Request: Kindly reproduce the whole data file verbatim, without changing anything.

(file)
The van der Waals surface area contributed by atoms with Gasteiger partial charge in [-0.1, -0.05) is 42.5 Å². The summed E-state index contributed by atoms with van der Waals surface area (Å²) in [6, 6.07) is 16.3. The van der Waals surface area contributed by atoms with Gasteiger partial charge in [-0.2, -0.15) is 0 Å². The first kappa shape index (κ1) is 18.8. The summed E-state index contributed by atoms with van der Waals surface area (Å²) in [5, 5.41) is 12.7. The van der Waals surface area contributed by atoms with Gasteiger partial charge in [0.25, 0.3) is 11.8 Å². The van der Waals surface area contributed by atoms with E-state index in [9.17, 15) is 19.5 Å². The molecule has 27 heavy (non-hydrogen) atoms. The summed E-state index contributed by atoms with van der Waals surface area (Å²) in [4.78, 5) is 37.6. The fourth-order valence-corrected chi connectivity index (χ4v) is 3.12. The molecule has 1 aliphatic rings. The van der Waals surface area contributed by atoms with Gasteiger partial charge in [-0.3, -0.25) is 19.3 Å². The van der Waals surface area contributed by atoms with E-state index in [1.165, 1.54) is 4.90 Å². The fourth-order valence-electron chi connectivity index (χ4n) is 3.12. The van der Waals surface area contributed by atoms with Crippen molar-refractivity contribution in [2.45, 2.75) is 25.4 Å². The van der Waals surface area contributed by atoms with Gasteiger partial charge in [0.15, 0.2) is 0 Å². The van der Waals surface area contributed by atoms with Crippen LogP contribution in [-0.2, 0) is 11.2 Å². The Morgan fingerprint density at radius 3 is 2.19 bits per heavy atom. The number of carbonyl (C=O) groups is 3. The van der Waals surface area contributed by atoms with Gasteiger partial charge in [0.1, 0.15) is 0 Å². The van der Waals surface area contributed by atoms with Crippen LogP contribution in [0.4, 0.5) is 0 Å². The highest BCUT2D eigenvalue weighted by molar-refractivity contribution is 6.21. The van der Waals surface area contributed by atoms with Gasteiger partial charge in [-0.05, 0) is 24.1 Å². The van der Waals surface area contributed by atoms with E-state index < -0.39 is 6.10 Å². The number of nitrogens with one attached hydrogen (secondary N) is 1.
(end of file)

The van der Waals surface area contributed by atoms with Gasteiger partial charge in [-0.1, -0.05) is 42.5 Å². The summed E-state index contributed by atoms with van der Waals surface area (Å²) in [6, 6.07) is 16.3. The van der Waals surface area contributed by atoms with Gasteiger partial charge in [-0.2, -0.15) is 0 Å². The first kappa shape index (κ1) is 18.8. The summed E-state index contributed by atoms with van der Waals surface area (Å²) in [5, 5.41) is 12.7. The van der Waals surface area contributed by atoms with Gasteiger partial charge in [0.25, 0.3) is 11.8 Å². The van der Waals surface area contributed by atoms with E-state index in [9.17, 15) is 19.5 Å². The molecule has 27 heavy (non-hydrogen) atoms. The summed E-state index contributed by atoms with van der Waals surface area (Å²) in [4.78, 5) is 37.6. The fourth-order valence-corrected chi connectivity index (χ4v) is 3.12. The molecule has 1 aliphatic rings. The van der Waals surface area contributed by atoms with Gasteiger partial charge in [-0.3, -0.25) is 19.3 Å². The van der Waals surface area contributed by atoms with E-state index in [1.165, 1.54) is 4.90 Å². The fourth-order valence-electron chi connectivity index (χ4n) is 3.12. The van der Waals surface area contributed by atoms with Crippen molar-refractivity contribution in [2.45, 2.75) is 25.4 Å². The van der Waals surface area contributed by atoms with Gasteiger partial charge in [0.15, 0.2) is 0 Å². The van der Waals surface area contributed by atoms with Crippen LogP contribution in [-0.2, 0) is 11.2 Å². The Morgan fingerprint density at radius 3 is 2.19 bits per heavy atom. The number of carbonyl (C=O) groups is 3. The van der Waals surface area contributed by atoms with Gasteiger partial charge in [0.1, 0.15) is 0 Å². The van der Waals surface area contributed by atoms with Crippen LogP contribution in [0.4, 0.5) is 0 Å². The highest BCUT2D eigenvalue weighted by molar-refractivity contribution is 6.21. The van der Waals surface area contributed by atoms with Gasteiger partial charge in [-0.05, 0) is 24.1 Å². The van der Waals surface area contributed by atoms with E-state index < -0.39 is 6.10 Å². The number of nitrogens with one attached hydrogen (secondary N) is 1.